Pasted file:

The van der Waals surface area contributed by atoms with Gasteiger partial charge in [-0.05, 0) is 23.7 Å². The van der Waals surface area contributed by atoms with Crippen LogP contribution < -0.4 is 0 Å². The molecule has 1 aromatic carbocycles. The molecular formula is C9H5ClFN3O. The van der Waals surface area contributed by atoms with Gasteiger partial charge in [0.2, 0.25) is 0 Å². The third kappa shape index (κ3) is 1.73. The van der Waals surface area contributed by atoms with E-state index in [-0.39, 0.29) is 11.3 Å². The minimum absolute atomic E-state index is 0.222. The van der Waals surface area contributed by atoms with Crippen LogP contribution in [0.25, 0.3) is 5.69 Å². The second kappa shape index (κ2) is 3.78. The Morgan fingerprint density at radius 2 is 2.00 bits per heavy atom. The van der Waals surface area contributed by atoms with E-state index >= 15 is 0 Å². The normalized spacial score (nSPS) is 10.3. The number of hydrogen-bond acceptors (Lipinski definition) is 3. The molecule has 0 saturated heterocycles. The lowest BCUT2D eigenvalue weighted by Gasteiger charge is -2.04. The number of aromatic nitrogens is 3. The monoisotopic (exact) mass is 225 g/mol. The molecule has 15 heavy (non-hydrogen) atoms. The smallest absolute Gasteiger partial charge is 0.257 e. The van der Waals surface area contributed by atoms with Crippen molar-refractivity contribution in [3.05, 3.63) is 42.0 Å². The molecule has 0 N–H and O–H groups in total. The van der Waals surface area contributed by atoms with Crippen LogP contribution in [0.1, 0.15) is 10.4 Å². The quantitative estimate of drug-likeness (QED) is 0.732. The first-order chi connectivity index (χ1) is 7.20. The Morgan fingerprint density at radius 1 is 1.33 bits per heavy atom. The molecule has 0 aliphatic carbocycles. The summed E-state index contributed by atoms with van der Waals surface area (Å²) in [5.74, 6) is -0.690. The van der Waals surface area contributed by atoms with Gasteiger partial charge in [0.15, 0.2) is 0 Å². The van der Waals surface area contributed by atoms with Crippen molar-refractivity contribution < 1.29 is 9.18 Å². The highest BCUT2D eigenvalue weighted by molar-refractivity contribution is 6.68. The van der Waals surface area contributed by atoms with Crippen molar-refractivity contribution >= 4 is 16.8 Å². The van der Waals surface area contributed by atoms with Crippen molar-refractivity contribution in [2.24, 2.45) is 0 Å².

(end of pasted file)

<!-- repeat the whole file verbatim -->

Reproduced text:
The van der Waals surface area contributed by atoms with Gasteiger partial charge in [-0.05, 0) is 23.7 Å². The van der Waals surface area contributed by atoms with Crippen LogP contribution < -0.4 is 0 Å². The molecule has 1 aromatic carbocycles. The molecular formula is C9H5ClFN3O. The van der Waals surface area contributed by atoms with Gasteiger partial charge in [0.2, 0.25) is 0 Å². The third kappa shape index (κ3) is 1.73. The van der Waals surface area contributed by atoms with E-state index in [-0.39, 0.29) is 11.3 Å². The minimum absolute atomic E-state index is 0.222. The van der Waals surface area contributed by atoms with Crippen LogP contribution in [0.25, 0.3) is 5.69 Å². The second kappa shape index (κ2) is 3.78. The Morgan fingerprint density at radius 2 is 2.00 bits per heavy atom. The van der Waals surface area contributed by atoms with E-state index >= 15 is 0 Å². The normalized spacial score (nSPS) is 10.3. The number of hydrogen-bond acceptors (Lipinski definition) is 3. The molecule has 0 saturated heterocycles. The lowest BCUT2D eigenvalue weighted by Gasteiger charge is -2.04. The number of aromatic nitrogens is 3. The monoisotopic (exact) mass is 225 g/mol. The molecule has 15 heavy (non-hydrogen) atoms. The smallest absolute Gasteiger partial charge is 0.257 e. The van der Waals surface area contributed by atoms with Crippen molar-refractivity contribution in [3.05, 3.63) is 42.0 Å². The molecule has 0 N–H and O–H groups in total. The van der Waals surface area contributed by atoms with Crippen LogP contribution in [0.1, 0.15) is 10.4 Å². The quantitative estimate of drug-likeness (QED) is 0.732. The first-order chi connectivity index (χ1) is 7.20. The Morgan fingerprint density at radius 1 is 1.33 bits per heavy atom. The molecule has 0 aliphatic carbocycles. The summed E-state index contributed by atoms with van der Waals surface area (Å²) in [5.74, 6) is -0.690. The van der Waals surface area contributed by atoms with Gasteiger partial charge in [0.15, 0.2) is 0 Å². The van der Waals surface area contributed by atoms with Crippen molar-refractivity contribution < 1.29 is 9.18 Å². The highest BCUT2D eigenvalue weighted by molar-refractivity contribution is 6.68. The van der Waals surface area contributed by atoms with Crippen molar-refractivity contribution >= 4 is 16.8 Å². The van der Waals surface area contributed by atoms with Crippen molar-refractivity contribution in [2.24, 2.45) is 0 Å².